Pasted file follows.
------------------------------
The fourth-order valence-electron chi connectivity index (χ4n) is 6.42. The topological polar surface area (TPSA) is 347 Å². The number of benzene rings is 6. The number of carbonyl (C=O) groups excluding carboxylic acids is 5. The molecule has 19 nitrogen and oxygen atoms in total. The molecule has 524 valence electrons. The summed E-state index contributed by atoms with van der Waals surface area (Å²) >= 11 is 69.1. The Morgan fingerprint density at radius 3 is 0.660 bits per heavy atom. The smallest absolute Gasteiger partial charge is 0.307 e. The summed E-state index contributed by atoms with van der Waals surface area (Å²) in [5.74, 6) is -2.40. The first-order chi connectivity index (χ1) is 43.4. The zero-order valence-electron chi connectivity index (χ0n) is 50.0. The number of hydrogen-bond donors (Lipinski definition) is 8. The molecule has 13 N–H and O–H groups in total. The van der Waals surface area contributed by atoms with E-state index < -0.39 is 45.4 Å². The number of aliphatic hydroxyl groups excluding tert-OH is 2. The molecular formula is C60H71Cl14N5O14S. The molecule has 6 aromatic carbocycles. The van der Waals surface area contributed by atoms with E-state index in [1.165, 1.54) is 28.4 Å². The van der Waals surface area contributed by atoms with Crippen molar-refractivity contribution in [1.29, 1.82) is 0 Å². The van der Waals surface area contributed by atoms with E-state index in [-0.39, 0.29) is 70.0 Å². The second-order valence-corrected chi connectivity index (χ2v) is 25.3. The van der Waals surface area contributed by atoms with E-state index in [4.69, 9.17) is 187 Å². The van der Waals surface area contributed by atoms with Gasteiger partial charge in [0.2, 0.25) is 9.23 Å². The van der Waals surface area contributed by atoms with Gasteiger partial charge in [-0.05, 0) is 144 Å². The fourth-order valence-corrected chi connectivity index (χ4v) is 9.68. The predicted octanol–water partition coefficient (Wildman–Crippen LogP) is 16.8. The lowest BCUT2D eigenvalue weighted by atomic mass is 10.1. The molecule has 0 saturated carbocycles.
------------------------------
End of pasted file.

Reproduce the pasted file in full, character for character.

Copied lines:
The fourth-order valence-electron chi connectivity index (χ4n) is 6.42. The topological polar surface area (TPSA) is 347 Å². The number of benzene rings is 6. The number of carbonyl (C=O) groups excluding carboxylic acids is 5. The molecule has 19 nitrogen and oxygen atoms in total. The molecule has 524 valence electrons. The summed E-state index contributed by atoms with van der Waals surface area (Å²) >= 11 is 69.1. The Morgan fingerprint density at radius 3 is 0.660 bits per heavy atom. The smallest absolute Gasteiger partial charge is 0.307 e. The summed E-state index contributed by atoms with van der Waals surface area (Å²) in [5.74, 6) is -2.40. The first-order chi connectivity index (χ1) is 43.4. The zero-order valence-electron chi connectivity index (χ0n) is 50.0. The number of hydrogen-bond donors (Lipinski definition) is 8. The molecule has 13 N–H and O–H groups in total. The van der Waals surface area contributed by atoms with E-state index < -0.39 is 45.4 Å². The number of aliphatic hydroxyl groups excluding tert-OH is 2. The molecular formula is C60H71Cl14N5O14S. The molecule has 6 aromatic carbocycles. The van der Waals surface area contributed by atoms with E-state index in [1.165, 1.54) is 28.4 Å². The van der Waals surface area contributed by atoms with Crippen molar-refractivity contribution in [1.29, 1.82) is 0 Å². The van der Waals surface area contributed by atoms with E-state index in [-0.39, 0.29) is 70.0 Å². The second-order valence-corrected chi connectivity index (χ2v) is 25.3. The van der Waals surface area contributed by atoms with E-state index in [4.69, 9.17) is 187 Å². The van der Waals surface area contributed by atoms with Gasteiger partial charge in [0.2, 0.25) is 9.23 Å². The van der Waals surface area contributed by atoms with Gasteiger partial charge in [-0.05, 0) is 144 Å². The fourth-order valence-corrected chi connectivity index (χ4v) is 9.68. The predicted octanol–water partition coefficient (Wildman–Crippen LogP) is 16.8. The lowest BCUT2D eigenvalue weighted by atomic mass is 10.1. The molecule has 0 saturated carbocycles.